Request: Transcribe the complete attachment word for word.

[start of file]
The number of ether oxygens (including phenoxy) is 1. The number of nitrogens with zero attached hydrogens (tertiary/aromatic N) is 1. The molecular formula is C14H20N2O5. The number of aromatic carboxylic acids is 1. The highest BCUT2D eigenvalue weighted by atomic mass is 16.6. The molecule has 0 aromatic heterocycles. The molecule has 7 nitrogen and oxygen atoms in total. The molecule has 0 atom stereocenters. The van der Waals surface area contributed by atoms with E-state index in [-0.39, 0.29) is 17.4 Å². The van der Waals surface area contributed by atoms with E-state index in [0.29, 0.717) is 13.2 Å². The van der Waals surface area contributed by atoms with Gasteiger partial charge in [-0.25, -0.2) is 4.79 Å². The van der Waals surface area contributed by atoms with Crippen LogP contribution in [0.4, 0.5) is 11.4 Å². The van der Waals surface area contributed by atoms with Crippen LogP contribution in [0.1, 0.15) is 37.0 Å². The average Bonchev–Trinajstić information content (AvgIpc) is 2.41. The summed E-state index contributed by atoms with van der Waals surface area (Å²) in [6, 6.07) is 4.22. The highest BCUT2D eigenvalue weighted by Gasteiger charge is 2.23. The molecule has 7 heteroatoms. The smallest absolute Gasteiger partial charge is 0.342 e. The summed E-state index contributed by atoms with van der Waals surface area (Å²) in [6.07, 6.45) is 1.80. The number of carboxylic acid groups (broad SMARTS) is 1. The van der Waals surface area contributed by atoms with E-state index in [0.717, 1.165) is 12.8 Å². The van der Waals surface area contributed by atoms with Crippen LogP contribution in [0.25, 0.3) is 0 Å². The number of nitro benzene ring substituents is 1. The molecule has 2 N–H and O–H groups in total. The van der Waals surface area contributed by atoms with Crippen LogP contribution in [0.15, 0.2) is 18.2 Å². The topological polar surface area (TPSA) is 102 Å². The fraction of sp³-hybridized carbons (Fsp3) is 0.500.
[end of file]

The number of ether oxygens (including phenoxy) is 1. The number of nitrogens with zero attached hydrogens (tertiary/aromatic N) is 1. The molecular formula is C14H20N2O5. The number of aromatic carboxylic acids is 1. The highest BCUT2D eigenvalue weighted by atomic mass is 16.6. The molecule has 0 aromatic heterocycles. The molecule has 7 nitrogen and oxygen atoms in total. The molecule has 0 atom stereocenters. The van der Waals surface area contributed by atoms with E-state index in [-0.39, 0.29) is 17.4 Å². The van der Waals surface area contributed by atoms with E-state index in [0.29, 0.717) is 13.2 Å². The van der Waals surface area contributed by atoms with Gasteiger partial charge in [-0.25, -0.2) is 4.79 Å². The van der Waals surface area contributed by atoms with Crippen LogP contribution in [0.4, 0.5) is 11.4 Å². The van der Waals surface area contributed by atoms with Crippen LogP contribution in [0.1, 0.15) is 37.0 Å². The average Bonchev–Trinajstić information content (AvgIpc) is 2.41. The summed E-state index contributed by atoms with van der Waals surface area (Å²) in [6, 6.07) is 4.22. The highest BCUT2D eigenvalue weighted by Gasteiger charge is 2.23. The molecule has 7 heteroatoms. The smallest absolute Gasteiger partial charge is 0.342 e. The summed E-state index contributed by atoms with van der Waals surface area (Å²) in [6.07, 6.45) is 1.80. The number of carboxylic acid groups (broad SMARTS) is 1. The van der Waals surface area contributed by atoms with E-state index in [0.717, 1.165) is 12.8 Å². The van der Waals surface area contributed by atoms with Crippen LogP contribution in [0.25, 0.3) is 0 Å². The number of nitro benzene ring substituents is 1. The molecule has 2 N–H and O–H groups in total. The van der Waals surface area contributed by atoms with Crippen LogP contribution in [0.15, 0.2) is 18.2 Å². The topological polar surface area (TPSA) is 102 Å². The fraction of sp³-hybridized carbons (Fsp3) is 0.500.